Andrew and I recently celebrated our 2 year anniversary. It got me thinking about dating disability style. If someone said to me, I’m thinking about going out with a guy in a wheelchair, what advice would I give them? This is my somewhat tongue in cheek list with a few serious thoughts thrown in.
Don’t be afraid of heights
You know those things in the ceiling which emit light? Well, it may usually be men who fix them but if you’re dating a guy in a wheelchair, let me tell you now that you will be climbing on that ladder with light bulb in hand. You will also be putting and retrieving things from the tops of cupboards; hanging pictures; removing curtain rods; repairing blinds. Get used to being the ‘tallest’ person in your relationship and develop a love of ladders and chairs – you will need it.
While not height-related, another ‘man job’ you may have to do is putting air in the car tyres. I know, my mother would be horrified. She always says, ‘I don’t do garbage and I don’t do tyres – they’re you’re father’s jobs’. What I’ve learnt is that tyres are really not that tedious; the hardest part is finding a service station with a working air guage.
Check your figures
Before you get very excited and launch yourself at your man with a hug, check the weight bearing load of his wheelchair. Sadly some of them aren’t designed for you to sit in his lap, so perfecting the lean over hug is a must.
If you don’t know why he’s in a wheelchair, ask him. A person with spinal injury will have different needs to someone with muscular dystrophy (Andrew has something very similar to muscular dystrophy). If you’re afraid to ask, or he’s hesitant to discuss, personally, I’d run for the hills. Someone who is able to freely talk about their disability and its impact on their life has probably reached a greater level of acceptance than one for whom it is a touchy subject.
Rediscover the romance of simple things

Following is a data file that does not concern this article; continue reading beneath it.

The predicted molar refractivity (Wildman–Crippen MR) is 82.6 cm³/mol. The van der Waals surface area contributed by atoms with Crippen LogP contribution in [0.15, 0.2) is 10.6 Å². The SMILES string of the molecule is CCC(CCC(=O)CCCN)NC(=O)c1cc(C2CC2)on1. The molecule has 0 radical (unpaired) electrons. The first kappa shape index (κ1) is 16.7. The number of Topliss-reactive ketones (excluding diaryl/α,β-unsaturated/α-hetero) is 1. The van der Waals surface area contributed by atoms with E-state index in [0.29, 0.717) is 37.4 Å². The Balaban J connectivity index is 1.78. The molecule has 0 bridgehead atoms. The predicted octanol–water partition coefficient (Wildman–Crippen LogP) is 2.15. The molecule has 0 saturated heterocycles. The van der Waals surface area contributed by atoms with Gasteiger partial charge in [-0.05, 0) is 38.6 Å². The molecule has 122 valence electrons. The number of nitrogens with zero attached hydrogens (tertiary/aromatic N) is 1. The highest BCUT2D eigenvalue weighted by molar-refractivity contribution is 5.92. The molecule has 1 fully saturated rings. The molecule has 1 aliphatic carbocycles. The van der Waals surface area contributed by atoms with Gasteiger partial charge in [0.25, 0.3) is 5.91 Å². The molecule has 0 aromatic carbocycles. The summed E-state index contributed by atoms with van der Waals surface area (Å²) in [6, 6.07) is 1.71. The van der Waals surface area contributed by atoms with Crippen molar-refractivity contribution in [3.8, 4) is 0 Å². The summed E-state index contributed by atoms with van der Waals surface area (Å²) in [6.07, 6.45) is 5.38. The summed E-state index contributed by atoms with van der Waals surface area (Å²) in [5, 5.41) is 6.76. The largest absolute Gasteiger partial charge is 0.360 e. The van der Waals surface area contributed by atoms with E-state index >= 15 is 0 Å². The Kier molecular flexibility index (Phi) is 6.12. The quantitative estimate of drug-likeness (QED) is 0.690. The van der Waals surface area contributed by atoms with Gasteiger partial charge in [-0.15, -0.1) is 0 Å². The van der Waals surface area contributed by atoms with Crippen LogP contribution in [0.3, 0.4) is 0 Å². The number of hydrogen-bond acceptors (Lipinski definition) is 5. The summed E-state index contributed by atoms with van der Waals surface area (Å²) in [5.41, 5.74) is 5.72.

Sometimes when it is not possible to do whatever you want, whatever you do becomes just that bit more special. I still remember the day that Andrew picked me up from work and casually said – do you want takeaway? We drove to a Thai place, picked up some food and then he said, why don’t we go eat it by the water? We found a place to park which had a nice view of the bay. It wasn’t until he pulled out plates and cutlery that it twigged he’d planned a ‘car picnic’ at dusk all along.
I know I just said that you get to enjoy the simple things as some others are off limits but this point is about questioning the impossible. There are many outdoor physical activities which are certainly possible, especially if your partner has upper body strength. (I missed out on the nice torso muscles :-( ). Sometimes you may find it’s you being challenged and not him.
A while ago I bought Andrew a surprise gift of a Harley Davidson ride (as pillion). Upon giving him the gift he said he wasn’t sure whether his lateral muscles were strong enough to hold on. I rang the company back. They suggested swapping it for a trike ride. Great. Now I had to go with him! I’m not sure who was more nervous that day – him or me!
Grow a wicked sense of humour
If you don’t already have a slightly odd sense of humour, dating disability style will sure help to develop one. I worked for 10 years with people who are blind or have low vision and now with children who are deaf or hearing impaired. One things I’ve found is that most people with a disability have a remarkable sense of humour. I do recall one guy I worked with who, if placed in a humour competition with a termite nest, the nest would win hands down… but he was an exception.